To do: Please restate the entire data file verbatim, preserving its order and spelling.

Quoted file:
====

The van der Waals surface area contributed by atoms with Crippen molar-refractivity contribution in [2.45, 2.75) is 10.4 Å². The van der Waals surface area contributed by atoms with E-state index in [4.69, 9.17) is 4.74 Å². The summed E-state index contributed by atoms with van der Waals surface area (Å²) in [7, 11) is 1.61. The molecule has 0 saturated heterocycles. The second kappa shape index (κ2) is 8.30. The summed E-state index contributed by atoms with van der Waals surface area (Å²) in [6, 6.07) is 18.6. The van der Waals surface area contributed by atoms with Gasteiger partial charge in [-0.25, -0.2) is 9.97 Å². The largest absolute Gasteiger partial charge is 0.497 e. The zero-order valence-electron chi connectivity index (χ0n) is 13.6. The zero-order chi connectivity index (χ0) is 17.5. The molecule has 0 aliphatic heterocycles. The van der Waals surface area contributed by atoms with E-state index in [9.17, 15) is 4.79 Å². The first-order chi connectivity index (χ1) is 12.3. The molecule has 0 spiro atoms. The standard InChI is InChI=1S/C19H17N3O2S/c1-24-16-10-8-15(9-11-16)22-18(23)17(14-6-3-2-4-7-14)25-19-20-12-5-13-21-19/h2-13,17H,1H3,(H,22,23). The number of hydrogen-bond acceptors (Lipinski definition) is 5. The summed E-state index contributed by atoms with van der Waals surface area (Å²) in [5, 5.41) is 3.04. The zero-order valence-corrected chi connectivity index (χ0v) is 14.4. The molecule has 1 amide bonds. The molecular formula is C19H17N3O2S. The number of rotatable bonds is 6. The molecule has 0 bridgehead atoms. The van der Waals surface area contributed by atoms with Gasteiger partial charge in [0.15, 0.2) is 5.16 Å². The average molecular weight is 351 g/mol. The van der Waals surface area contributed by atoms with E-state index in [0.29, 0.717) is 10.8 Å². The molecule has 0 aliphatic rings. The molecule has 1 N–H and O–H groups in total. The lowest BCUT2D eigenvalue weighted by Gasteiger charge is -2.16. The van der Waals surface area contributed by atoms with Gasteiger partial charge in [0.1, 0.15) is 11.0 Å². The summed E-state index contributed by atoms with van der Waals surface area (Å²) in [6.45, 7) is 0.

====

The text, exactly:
The van der Waals surface area contributed by atoms with Crippen molar-refractivity contribution in [2.45, 2.75) is 10.4 Å². The van der Waals surface area contributed by atoms with E-state index in [4.69, 9.17) is 4.74 Å². The summed E-state index contributed by atoms with van der Waals surface area (Å²) in [7, 11) is 1.61. The molecule has 0 saturated heterocycles. The second kappa shape index (κ2) is 8.30. The summed E-state index contributed by atoms with van der Waals surface area (Å²) in [6, 6.07) is 18.6. The van der Waals surface area contributed by atoms with Gasteiger partial charge in [-0.25, -0.2) is 9.97 Å². The largest absolute Gasteiger partial charge is 0.497 e. The zero-order valence-electron chi connectivity index (χ0n) is 13.6. The zero-order chi connectivity index (χ0) is 17.5. The molecule has 0 aliphatic heterocycles. The van der Waals surface area contributed by atoms with E-state index in [9.17, 15) is 4.79 Å². The first-order chi connectivity index (χ1) is 12.3. The molecule has 0 spiro atoms. The standard InChI is InChI=1S/C19H17N3O2S/c1-24-16-10-8-15(9-11-16)22-18(23)17(14-6-3-2-4-7-14)25-19-20-12-5-13-21-19/h2-13,17H,1H3,(H,22,23). The number of hydrogen-bond acceptors (Lipinski definition) is 5. The summed E-state index contributed by atoms with van der Waals surface area (Å²) in [5, 5.41) is 3.04. The zero-order valence-corrected chi connectivity index (χ0v) is 14.4. The molecule has 1 amide bonds. The molecular formula is C19H17N3O2S. The number of rotatable bonds is 6. The molecule has 0 bridgehead atoms. The van der Waals surface area contributed by atoms with Gasteiger partial charge in [0.15, 0.2) is 5.16 Å². The average molecular weight is 351 g/mol. The van der Waals surface area contributed by atoms with E-state index in [0.29, 0.717) is 10.8 Å². The molecule has 0 aliphatic rings. The molecule has 1 N–H and O–H groups in total. The lowest BCUT2D eigenvalue weighted by Gasteiger charge is -2.16. The van der Waals surface area contributed by atoms with Gasteiger partial charge in [0.1, 0.15) is 11.0 Å². The summed E-state index contributed by atoms with van der Waals surface area (Å²) in [6.45, 7) is 0.